Running mistakes happen to everyone at some point during training and racing. This is especially common when you are just starting out with running. Since these running mistakes can lead to injuries and other running problems, it’s important to know what they are and how you can fix them.
The problem: Many runners, especially people who are new to running, make the “terrible too’s” mistake. They get so excited and enthused about their running that they do too much mileage, too fast, too soon.
They mistakenly think that “more is better” when it comes to running. As a result, they often start to develop common overuse running injuries, such as shin splints, runner’s knee, or ITB syndrome. In some cases, they may get burned out quickly and lose interest in running.
The solution: Be more conservative than you think you need to be with how often, how long, and how much you run, especially early on in your development. Increase your mileage gradually, no more than 10% per week.3 If you’re new to running or are coming off a long break, start with walking first, and then progress into a run/walk program.
Take at least one complete day off from exercise each and every week. Don’t ignore rest days—they’re important to your recovery and injury prevention efforts. Your muscles build and repair themselves during your rest days. So if you run every day, you’re not going to gain much strength and you’re increasing your risk of injury.
The problem: One of the most common injury-causing running form mistakes is overstriding, or landing heel first with your foot well ahead of your body’s center of gravity. Some runners assume that a longer stride will improve their speed or running efficiency, but that’s not the case. Overstriding wastes energy since it means you’re breaking with each foot strike. It could also lead to injuries such as shin splints.
The solution: Make sure that you don’t lunge forward with your feet. This is especially important when running downhill. Focus on landing mid-sole, with your foot directly underneath your body with every step. A short, low arm swing is the key to keeping your stride short and close to the ground. Try to keep your steps light and quick, as if you’re stepping on hot coals.
The problem: Some runners swing their arms side-to-side, which makes them more likely to slouch and not breathe as efficiently. Some beginners have a tendency to hold their hands way up by their chest, especially as they get tired. You’ll actually get more tired by holding your arms that way and you’ll start to feel tightness and tension in your shoulders and neck.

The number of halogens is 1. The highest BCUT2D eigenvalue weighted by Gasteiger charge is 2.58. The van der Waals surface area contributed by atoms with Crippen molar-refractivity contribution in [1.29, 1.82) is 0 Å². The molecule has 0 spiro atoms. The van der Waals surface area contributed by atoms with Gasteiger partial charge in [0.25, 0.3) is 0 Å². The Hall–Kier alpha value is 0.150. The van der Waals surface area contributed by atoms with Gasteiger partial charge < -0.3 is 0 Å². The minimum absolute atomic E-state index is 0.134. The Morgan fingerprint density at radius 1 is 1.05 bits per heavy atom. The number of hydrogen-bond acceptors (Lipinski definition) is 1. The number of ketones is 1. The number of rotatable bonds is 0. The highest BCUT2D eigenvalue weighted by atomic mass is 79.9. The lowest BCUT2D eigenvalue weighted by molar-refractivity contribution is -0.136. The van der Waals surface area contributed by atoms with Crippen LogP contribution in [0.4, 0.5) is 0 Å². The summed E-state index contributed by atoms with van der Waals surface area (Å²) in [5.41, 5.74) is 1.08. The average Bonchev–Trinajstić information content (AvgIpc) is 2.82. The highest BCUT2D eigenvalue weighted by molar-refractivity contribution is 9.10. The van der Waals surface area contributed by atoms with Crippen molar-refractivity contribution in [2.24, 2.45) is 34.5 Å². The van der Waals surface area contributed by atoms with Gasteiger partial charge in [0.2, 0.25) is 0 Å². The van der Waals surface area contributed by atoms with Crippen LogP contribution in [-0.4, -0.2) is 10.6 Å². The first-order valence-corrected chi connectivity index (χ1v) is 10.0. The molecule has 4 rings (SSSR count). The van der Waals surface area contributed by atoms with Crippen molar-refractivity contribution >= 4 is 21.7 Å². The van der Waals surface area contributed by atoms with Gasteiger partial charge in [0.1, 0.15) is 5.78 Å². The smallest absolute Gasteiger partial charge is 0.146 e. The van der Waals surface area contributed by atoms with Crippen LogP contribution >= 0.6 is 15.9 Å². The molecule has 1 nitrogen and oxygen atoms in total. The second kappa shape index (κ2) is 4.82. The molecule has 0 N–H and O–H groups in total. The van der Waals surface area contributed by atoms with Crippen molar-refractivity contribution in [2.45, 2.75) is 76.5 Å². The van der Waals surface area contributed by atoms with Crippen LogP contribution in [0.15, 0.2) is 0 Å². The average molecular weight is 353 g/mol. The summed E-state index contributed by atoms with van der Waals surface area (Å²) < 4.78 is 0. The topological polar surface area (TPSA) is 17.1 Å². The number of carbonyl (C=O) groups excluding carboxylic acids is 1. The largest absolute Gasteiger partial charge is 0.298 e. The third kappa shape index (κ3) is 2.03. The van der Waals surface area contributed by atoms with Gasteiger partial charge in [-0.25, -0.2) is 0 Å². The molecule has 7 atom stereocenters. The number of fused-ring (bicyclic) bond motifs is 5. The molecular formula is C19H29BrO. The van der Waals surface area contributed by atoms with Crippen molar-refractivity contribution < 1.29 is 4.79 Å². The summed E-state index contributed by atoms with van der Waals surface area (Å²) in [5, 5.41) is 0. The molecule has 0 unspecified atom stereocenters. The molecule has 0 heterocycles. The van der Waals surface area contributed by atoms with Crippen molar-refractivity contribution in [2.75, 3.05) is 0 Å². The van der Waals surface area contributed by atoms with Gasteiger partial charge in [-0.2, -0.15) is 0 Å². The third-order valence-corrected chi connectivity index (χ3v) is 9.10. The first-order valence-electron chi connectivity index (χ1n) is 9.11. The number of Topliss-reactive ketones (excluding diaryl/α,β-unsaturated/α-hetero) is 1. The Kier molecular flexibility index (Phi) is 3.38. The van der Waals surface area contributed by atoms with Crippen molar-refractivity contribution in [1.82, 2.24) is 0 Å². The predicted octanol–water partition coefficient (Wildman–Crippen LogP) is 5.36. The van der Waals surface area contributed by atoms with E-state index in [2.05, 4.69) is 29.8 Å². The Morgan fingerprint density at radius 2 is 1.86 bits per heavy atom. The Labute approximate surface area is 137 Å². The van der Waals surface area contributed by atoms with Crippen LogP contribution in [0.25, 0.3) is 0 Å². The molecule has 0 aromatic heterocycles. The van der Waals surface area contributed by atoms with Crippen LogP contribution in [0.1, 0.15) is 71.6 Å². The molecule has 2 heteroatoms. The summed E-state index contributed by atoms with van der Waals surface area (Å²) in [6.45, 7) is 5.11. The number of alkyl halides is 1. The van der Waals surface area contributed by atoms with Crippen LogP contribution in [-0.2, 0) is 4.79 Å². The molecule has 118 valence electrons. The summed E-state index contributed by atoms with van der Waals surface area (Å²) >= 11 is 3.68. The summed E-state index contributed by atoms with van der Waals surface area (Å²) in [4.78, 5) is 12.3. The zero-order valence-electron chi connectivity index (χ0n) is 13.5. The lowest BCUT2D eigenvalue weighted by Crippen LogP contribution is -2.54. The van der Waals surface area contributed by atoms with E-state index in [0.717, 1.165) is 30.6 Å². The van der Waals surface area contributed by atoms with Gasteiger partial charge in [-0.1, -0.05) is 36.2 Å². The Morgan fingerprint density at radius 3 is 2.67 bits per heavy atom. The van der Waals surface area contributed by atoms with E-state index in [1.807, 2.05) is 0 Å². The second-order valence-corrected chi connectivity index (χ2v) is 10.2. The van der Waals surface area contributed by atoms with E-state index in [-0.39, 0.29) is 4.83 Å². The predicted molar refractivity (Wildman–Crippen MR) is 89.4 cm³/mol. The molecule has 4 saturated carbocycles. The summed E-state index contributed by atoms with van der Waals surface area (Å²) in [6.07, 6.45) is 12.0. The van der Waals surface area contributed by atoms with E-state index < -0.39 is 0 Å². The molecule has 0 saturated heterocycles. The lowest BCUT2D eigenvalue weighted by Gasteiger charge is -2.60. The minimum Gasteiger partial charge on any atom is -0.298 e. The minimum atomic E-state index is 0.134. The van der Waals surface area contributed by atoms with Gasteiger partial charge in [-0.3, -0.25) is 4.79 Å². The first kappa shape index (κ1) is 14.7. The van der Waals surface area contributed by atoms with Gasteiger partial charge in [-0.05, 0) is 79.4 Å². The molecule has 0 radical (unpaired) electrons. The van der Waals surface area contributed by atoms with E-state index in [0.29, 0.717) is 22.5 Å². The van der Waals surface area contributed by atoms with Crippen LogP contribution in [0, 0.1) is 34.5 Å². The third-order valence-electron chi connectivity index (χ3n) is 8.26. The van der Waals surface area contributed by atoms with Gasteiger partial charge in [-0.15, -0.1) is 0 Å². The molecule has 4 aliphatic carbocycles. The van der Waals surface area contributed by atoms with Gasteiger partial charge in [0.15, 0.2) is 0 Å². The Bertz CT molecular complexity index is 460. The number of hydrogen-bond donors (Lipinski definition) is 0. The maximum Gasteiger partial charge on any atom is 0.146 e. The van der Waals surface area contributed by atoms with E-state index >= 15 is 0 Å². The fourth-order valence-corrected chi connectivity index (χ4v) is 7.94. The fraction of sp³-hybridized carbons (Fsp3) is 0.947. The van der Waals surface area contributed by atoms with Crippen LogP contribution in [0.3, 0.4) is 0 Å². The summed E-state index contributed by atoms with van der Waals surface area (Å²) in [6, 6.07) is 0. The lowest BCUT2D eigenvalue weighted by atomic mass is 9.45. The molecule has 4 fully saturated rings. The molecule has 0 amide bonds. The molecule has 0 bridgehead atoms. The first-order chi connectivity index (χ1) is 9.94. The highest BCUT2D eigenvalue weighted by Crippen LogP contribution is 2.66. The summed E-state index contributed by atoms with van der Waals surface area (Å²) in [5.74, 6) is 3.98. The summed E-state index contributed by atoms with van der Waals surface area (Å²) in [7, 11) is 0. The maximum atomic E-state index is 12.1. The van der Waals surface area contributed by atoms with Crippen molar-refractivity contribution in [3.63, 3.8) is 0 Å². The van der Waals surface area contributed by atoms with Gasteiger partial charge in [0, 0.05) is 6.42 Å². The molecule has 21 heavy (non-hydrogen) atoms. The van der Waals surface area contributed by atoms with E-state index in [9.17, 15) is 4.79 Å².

The solution: Try to keep your hands at waist level, right about where they might lightly brush your hip. Your arms should be at a 90-degree angle, with your elbows at your sides. You should rotate your arms at the shoulder (not at the elbow), so they’re swinging back and forth.
Imagine a vertical line splitting your body in half—your hands should not cross it. Keep your posture straight and erect. Your head should be up, your back straight, and shoulders level. When you’re tired at the end of your run, it’s common to slump over a little, which can lead to neck, shoulder, and lower back pain. When you feel yourself slouching, poke your chest out.
The problem: Some runners are not sure how they should be breathing while running.10 They start breathing too shallow, which can lead to side stitches.
The solution: As a beginner, try to run at a pace at which you can breathe easily. Use the “talk test” to figure out if your pace is appropriate. You should be able to speak in full sentences, without gasping for air. This is also known as “conversational pace.”
- Make sure you breathe in through both your mouth and nose when you’re running. Your muscles need oxygen to keep moving and your nose alone simply can’t deliver enough. You need mouth breathing to take in more oxygen.
- You should also be sure to breathe more from your diaphragm, or belly, not from your chest—that’s too shallow. Deep belly breathing allows you to take in more air, which can also help prevent side stitches.
- Exhale through your mouth and try to focus on exhaling fully, which will remove more carbon dioxide and also help you inhale more deeply.